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# 3 Big issues for Power Users

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1. Incorporate the decimation feature into the graph and make it user settable.

"Fast Data Display with Decimation

In many interactive applications, the only thing you want to do with your data is show it to the user. There may be a real reason to display 5 million data points, but this amount of data is far beyond the capabilities of most displays. The average LabVIEW graph is on the order of 300 to 1000 pixels wide. Five million points is three orders of magnitude more than you can actually see on a waveform graph. Data decimation is the answer to this problem.

.........."

See: http://zone.ni.com/devzone/conceptd.nsf/we...6256E58005D9712 for more information.

There is a-lot of useful info there.

2. Create a

2. Create a
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Timed loops have a
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Just read the upgrade notes. No mention of improving the graph update rate.

Stuck creating a work around for know.

There are some useful features in 8 but I think I'll wait fot the 8.1 release.

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Why not use the deminate function in LV to reduce number of points graphed?

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Well, first of all I did even realize it was there. So I wrote a quick program to see if it was useful. It works well but there are some issues with it.

1) Because I allow the user to zoom in on a graph it requires a large buffer allocation before I do the decimation slowing the program by by about 40%.

2) The decimation takes the Nth element in an array, this is not a good representation of real data. It also averages N elements, again this is not neccessarily the best representation of real. To more acurratly represent real data it would need a Min, Max and AVG point placed in the proper X location.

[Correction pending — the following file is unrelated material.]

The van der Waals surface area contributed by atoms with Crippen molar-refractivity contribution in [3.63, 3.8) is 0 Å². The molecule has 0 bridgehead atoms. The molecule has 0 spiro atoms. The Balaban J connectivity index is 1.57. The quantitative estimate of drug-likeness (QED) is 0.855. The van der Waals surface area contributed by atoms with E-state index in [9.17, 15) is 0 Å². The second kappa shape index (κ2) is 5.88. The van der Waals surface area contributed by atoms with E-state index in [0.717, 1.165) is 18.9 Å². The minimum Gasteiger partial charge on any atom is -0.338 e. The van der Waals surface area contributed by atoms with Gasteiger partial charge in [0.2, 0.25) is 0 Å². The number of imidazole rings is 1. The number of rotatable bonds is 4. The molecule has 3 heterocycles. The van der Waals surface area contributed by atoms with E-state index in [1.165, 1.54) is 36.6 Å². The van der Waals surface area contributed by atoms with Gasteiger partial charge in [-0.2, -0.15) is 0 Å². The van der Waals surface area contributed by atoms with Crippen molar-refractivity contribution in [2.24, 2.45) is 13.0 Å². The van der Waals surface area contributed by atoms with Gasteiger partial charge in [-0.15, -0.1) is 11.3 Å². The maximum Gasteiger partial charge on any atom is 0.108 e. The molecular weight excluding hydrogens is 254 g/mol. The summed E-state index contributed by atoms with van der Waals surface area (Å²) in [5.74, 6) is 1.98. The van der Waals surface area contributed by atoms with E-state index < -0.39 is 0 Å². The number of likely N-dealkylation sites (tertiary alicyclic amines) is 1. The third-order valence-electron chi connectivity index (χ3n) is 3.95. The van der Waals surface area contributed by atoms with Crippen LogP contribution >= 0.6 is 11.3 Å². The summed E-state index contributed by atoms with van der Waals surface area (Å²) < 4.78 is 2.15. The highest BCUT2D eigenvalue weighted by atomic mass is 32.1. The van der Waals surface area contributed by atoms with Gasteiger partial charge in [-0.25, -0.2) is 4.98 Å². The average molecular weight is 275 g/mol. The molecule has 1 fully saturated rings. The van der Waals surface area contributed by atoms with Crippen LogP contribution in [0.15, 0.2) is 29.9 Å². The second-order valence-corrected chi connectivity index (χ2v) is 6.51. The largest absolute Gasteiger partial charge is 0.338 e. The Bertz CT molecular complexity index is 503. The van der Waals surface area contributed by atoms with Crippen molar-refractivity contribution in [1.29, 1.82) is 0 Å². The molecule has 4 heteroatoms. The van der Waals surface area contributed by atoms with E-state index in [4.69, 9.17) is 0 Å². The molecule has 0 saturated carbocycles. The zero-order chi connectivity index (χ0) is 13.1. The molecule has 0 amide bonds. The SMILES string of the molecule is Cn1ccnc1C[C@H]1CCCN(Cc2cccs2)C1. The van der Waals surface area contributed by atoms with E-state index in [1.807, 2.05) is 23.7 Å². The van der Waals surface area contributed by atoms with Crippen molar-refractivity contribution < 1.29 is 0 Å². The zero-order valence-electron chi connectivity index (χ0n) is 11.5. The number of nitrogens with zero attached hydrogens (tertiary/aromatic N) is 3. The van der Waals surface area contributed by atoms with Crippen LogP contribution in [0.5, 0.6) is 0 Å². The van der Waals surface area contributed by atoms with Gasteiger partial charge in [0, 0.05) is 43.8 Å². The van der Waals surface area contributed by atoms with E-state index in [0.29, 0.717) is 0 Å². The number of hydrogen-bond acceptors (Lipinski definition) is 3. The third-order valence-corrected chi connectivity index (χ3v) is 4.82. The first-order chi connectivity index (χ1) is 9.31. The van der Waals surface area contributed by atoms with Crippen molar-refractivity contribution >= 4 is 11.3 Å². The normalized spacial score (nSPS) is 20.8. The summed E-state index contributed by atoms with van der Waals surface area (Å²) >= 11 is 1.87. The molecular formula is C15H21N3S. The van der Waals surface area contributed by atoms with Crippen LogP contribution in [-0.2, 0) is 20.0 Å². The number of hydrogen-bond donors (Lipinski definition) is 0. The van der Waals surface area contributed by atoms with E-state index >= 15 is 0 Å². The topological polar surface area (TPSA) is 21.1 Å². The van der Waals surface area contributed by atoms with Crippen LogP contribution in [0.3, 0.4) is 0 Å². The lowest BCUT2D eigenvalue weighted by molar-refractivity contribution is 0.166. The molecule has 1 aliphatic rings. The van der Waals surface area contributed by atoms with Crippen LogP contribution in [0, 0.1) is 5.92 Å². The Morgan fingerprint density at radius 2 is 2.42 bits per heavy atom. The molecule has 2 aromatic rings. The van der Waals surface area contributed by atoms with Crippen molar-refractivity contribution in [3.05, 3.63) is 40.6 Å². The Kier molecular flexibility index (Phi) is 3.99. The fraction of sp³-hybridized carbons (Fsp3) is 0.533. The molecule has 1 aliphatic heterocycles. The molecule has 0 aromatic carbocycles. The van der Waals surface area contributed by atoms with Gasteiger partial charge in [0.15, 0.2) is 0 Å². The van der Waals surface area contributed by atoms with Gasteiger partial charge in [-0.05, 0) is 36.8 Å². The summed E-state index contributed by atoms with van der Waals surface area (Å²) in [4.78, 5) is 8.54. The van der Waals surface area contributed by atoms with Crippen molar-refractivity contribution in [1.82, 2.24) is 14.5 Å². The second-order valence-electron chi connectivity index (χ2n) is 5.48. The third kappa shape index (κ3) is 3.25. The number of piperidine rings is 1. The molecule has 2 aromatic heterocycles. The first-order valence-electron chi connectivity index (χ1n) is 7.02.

To speed my program I take smaller buffer allocations and use the Min and Max of N elements. (AVG takes to much time). In my opinion any update over 100ms for normal operation is to long because the user will notice a hesitation in the response of FP. Also, I do not like to elimate features the user is already familiar with unless absolutely neccessary. So eliminating zoom is out of the question as long as it is possible to maintain that feature.

Anyway if you want to check it out I'll attach the experimental vi here. I think I need to begin a new thread on this topic though.

Download File:post-3219-1129603650.vi

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• 1 month later...
3. NI needs to place more focus on the power user. ... My code is already pushing labVIEW to its limits. If they continue to concentrate on nothing but ease of use my hand may be force to begin development in another language (though I will probably still utilize labVIEW where I can).

Hmm, I'm always one to appreciate more power. Could you give a few more details on specific items/capabilities you feel LabVIEW does not yet support that you see in other languages?

One that I have always wanted was to be able to hook a VI to run on a specific hardware interrupt, ie to use the VI as an interrupt handler. Yes, there are work arounds here, and I have used them, such as writing a VXD and having it set a LabVIEW occurence, but I am talking about real, preemptive INT handling.

There was a LabVIEW system on Concurrent/Harris NightHawk and PowerHawk computers years ago. NI worked with Concurrent to make a modified LabVIEW realtime version that did true preemption, but it was pricey and only ran on the Harris CPUs.

For companies that do a lot of hardware work this would be great.

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Hmm, I'm always one to appreciate more power. Could you give a few more details on specific items/capabilities you feel LabVIEW does not yet support that you see in other languages?